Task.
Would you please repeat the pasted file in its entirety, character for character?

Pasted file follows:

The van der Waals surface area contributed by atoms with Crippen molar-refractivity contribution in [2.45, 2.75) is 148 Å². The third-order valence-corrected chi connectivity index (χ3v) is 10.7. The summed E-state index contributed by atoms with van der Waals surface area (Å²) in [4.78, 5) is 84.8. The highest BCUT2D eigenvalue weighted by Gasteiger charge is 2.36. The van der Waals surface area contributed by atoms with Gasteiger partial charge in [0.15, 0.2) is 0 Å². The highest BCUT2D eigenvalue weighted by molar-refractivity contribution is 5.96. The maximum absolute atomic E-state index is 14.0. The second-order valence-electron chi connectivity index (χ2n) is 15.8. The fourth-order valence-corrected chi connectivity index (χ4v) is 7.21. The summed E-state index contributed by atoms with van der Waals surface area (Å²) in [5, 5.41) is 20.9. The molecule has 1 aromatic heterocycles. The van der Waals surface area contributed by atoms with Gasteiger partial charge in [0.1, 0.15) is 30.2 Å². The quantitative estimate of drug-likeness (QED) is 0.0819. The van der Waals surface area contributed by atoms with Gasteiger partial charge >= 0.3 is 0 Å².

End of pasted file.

The van der Waals surface area contributed by atoms with Crippen molar-refractivity contribution in [2.45, 2.75) is 148 Å². The third-order valence-corrected chi connectivity index (χ3v) is 10.7. The summed E-state index contributed by atoms with van der Waals surface area (Å²) in [4.78, 5) is 84.8. The highest BCUT2D eigenvalue weighted by Gasteiger charge is 2.36. The van der Waals surface area contributed by atoms with Gasteiger partial charge in [0.15, 0.2) is 0 Å². The highest BCUT2D eigenvalue weighted by molar-refractivity contribution is 5.96. The maximum absolute atomic E-state index is 14.0. The second-order valence-electron chi connectivity index (χ2n) is 15.8. The fourth-order valence-corrected chi connectivity index (χ4v) is 7.21. The summed E-state index contributed by atoms with van der Waals surface area (Å²) in [5, 5.41) is 20.9. The molecule has 1 aromatic heterocycles. The van der Waals surface area contributed by atoms with Gasteiger partial charge in [0.1, 0.15) is 30.2 Å². The quantitative estimate of drug-likeness (QED) is 0.0819. The van der Waals surface area contributed by atoms with Gasteiger partial charge >= 0.3 is 0 Å².